The judges overseeing the trial of five people facing charges over the murder of a Roman Catholic bishop have asked the United Nations for protection.

The three judges made the request to Param Cumaraswamy, U.N. special reporter on the independence of judges and lawyers, when the U.N. envoy visited their courtroom on May 11.

Cumaraswamy was in Guatemala for three days to investigate death threats against judges and allegations of miscarriage of justice.

Three military officers and a priest are accused of killing Juan Gerardi, auxiliary bishop of Guatemala City, in 1998. The housekeeper of the parish where the bishop lived is charged with helping to cover up the crime.

Bishop Juan Gerardi was killed late on April 26, 1998, just two days after releasing a lengthy report blaming the country's military for most of the deaths and "disappearances"—abductions—during three decades of civil war.

The trial began in March. Shortly before it began, explosive devices were thrown at the house of Iris Barrios, one of the judges hearing the case. The judge was unharmed but angry. "It didn't make me afraid, it made me mad," she said.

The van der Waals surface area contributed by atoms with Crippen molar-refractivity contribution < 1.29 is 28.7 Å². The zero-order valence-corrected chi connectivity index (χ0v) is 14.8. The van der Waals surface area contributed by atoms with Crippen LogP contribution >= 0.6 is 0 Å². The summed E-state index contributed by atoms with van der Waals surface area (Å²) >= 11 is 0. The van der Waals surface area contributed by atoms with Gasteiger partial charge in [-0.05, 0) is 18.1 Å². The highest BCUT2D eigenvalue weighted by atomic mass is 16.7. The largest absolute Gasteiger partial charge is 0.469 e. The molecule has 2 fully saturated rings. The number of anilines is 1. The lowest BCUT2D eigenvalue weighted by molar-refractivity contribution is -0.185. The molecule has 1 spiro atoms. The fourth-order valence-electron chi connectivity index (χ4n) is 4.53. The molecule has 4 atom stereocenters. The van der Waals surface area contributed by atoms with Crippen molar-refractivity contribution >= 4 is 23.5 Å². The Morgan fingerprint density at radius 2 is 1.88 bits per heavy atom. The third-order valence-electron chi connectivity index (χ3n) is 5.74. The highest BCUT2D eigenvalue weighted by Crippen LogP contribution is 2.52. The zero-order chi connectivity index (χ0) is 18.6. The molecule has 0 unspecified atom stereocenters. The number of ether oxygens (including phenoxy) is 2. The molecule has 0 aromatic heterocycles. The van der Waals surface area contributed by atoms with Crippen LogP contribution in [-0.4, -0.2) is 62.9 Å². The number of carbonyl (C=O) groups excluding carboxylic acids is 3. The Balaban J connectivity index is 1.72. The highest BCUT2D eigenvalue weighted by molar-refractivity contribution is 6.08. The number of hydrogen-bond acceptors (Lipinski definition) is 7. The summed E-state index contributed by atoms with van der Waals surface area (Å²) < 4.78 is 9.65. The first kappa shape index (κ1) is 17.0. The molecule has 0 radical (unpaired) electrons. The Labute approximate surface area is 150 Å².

Eduardo Cojulun, head of the three-judge panel, announced on April 27 that he had received two death threats.

Barrios, Cojulun and Amanda Guzman, the third judge, have all been given police bodyguards, and the Supreme Court auditorium where the case is being heard is heavily guarded. Visitors are thoroughly searched, and police with automatic weapons are stationed around the courtroom.

Chief prosecutor Leopoldo Zeissig and church attorney Mynor Melgar have also received repeated threats. Melgar represents the archdiocesan human rights office, which has been granted official standing in the trial.

According to a report ...

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